Wolff: Mercedes involvement in Racing Point brake duct case is "total nonsense"

Toto Wolff says suggestions Mercedes may have played a role in Racing Point's bid to copy its 2019 title-winning Formula 1 car are "total nonsense"

Wolff: Mercedes involvement in Racing Point brake duct case is "total nonsense"

Racing Point was hit with a 15-point constructors' championship penalty and fined €400,000 after it was deemed to have copied Mercedes' 2019 brake duct design.

The team has openly claimed it attempted to reverse engineer the Mercedes W10 in designing the Racing Point RP20 by using photographs of the car, doing so within the regulations.

McLaren Racing CEO Zak Brown said the stewards' ruling on the brake duct case proved this claim was "BS", and that the rest of the RP20 car also had to be questioned.

The stewards' ruling made no suggestion of wrongdoing on Mercedes' part, but both Ferrari team principal Mattia Binotto and Red Bull F1 chief Christian Horner have hinted at questions over Mercedes' involvement.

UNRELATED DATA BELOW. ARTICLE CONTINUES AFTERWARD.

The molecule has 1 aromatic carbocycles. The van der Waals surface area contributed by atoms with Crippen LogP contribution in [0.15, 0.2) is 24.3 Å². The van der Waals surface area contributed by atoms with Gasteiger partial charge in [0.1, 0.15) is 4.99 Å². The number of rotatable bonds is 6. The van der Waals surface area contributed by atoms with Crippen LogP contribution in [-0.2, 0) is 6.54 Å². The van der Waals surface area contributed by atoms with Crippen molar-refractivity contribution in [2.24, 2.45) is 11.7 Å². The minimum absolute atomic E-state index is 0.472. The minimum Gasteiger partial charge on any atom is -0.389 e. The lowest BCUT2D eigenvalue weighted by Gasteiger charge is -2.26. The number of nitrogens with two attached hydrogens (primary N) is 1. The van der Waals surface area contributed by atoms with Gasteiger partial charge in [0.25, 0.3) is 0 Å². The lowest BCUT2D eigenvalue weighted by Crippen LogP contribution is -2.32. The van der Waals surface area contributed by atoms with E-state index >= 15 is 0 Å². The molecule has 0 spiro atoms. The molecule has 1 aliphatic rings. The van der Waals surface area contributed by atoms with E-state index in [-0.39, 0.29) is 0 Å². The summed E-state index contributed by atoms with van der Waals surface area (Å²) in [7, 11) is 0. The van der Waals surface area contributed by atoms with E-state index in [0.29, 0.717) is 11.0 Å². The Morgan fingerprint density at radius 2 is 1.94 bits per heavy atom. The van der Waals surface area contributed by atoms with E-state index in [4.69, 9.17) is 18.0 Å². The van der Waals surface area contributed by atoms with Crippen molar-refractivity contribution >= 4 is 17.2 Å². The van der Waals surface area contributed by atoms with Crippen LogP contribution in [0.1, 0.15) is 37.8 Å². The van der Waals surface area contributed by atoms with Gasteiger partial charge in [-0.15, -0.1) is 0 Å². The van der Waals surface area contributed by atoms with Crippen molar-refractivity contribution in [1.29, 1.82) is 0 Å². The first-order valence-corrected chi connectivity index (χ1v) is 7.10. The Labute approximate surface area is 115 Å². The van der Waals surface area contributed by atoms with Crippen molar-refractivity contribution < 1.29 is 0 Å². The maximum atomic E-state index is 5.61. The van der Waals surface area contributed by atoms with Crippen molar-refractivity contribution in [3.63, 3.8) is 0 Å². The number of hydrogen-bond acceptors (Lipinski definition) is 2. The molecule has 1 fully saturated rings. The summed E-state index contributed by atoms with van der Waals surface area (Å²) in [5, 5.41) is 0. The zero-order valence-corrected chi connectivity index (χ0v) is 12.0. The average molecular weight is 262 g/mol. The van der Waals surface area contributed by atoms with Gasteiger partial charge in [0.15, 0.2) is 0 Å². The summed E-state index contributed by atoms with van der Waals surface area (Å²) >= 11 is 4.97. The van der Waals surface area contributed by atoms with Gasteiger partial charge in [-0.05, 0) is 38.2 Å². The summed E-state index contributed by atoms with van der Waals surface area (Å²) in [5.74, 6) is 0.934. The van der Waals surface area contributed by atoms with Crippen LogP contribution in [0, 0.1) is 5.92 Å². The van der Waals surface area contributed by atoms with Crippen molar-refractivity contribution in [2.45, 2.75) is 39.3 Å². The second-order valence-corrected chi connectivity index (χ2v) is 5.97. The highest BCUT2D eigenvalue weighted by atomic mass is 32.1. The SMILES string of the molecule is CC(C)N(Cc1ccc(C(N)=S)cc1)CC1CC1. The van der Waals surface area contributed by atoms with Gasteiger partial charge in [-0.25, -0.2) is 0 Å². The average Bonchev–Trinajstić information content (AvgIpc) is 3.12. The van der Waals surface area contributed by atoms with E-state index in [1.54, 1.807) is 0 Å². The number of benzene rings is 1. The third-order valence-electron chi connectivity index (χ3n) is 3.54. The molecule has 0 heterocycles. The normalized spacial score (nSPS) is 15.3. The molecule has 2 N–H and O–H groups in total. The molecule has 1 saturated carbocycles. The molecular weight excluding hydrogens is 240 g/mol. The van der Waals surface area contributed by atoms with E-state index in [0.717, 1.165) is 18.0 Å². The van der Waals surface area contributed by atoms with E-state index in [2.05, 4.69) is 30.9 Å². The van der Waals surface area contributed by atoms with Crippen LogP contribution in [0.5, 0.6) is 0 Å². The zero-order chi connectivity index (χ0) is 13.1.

Horner said that "questions will get asked" of Mercedes, adding: "If the team in question are guilty of receiving [designs], surely the team that has provided has also been in breach of those regulations?"

But Mercedes F1 team principal Wolff said it was wrong to suggest Racing Point had gone further than using photography in designing its car, and would defend any questioning of Mercedes' role in the case.

"Copying the car more than from photos is something we would know," Wolff said.

"That is why from my perspective, it is total nonsense to pursue that argument.

"I will be defending our brand firmly if somebody were to go down that route."

When asked by Autosport if the suggestions made by Mercedes' rivals was a consequence of being a leader with a target on its back, Wolff said he did not see it that way.

"I don't think it's related to being a leader," he said.

"I think Formula 1 has always been the competition on the track and also the competition off the track.

"As hard as we race each other on Sunday or on Saturday, we also fight the political game that is important, and has always been the case.